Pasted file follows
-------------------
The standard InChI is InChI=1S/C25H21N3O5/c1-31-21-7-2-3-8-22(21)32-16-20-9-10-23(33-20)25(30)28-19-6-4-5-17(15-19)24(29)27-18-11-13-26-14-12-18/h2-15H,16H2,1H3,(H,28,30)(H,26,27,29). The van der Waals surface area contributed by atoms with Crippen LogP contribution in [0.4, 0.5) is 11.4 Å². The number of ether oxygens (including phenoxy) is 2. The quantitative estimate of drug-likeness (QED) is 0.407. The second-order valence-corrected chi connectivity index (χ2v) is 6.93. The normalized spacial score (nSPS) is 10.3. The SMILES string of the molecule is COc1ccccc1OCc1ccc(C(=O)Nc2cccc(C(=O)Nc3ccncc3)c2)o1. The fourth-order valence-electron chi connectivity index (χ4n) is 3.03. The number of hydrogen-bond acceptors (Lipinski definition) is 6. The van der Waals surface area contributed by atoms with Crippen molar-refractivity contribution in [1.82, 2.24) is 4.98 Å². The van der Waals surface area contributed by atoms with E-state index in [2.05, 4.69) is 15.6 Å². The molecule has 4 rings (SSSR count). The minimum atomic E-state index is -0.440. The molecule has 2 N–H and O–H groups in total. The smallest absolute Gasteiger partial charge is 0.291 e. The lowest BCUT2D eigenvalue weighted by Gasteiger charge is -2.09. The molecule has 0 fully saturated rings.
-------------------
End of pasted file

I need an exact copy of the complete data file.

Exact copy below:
The standard InChI is InChI=1S/C25H21N3O5/c1-31-21-7-2-3-8-22(21)32-16-20-9-10-23(33-20)25(30)28-19-6-4-5-17(15-19)24(29)27-18-11-13-26-14-12-18/h2-15H,16H2,1H3,(H,28,30)(H,26,27,29). The van der Waals surface area contributed by atoms with Crippen LogP contribution in [0.4, 0.5) is 11.4 Å². The number of ether oxygens (including phenoxy) is 2. The quantitative estimate of drug-likeness (QED) is 0.407. The second-order valence-corrected chi connectivity index (χ2v) is 6.93. The normalized spacial score (nSPS) is 10.3. The SMILES string of the molecule is COc1ccccc1OCc1ccc(C(=O)Nc2cccc(C(=O)Nc3ccncc3)c2)o1. The fourth-order valence-electron chi connectivity index (χ4n) is 3.03. The number of hydrogen-bond acceptors (Lipinski definition) is 6. The van der Waals surface area contributed by atoms with Crippen molar-refractivity contribution in [1.82, 2.24) is 4.98 Å². The van der Waals surface area contributed by atoms with E-state index in [2.05, 4.69) is 15.6 Å². The molecule has 4 rings (SSSR count). The minimum atomic E-state index is -0.440. The molecule has 2 N–H and O–H groups in total. The smallest absolute Gasteiger partial charge is 0.291 e. The lowest BCUT2D eigenvalue weighted by Gasteiger charge is -2.09. The molecule has 0 fully saturated rings.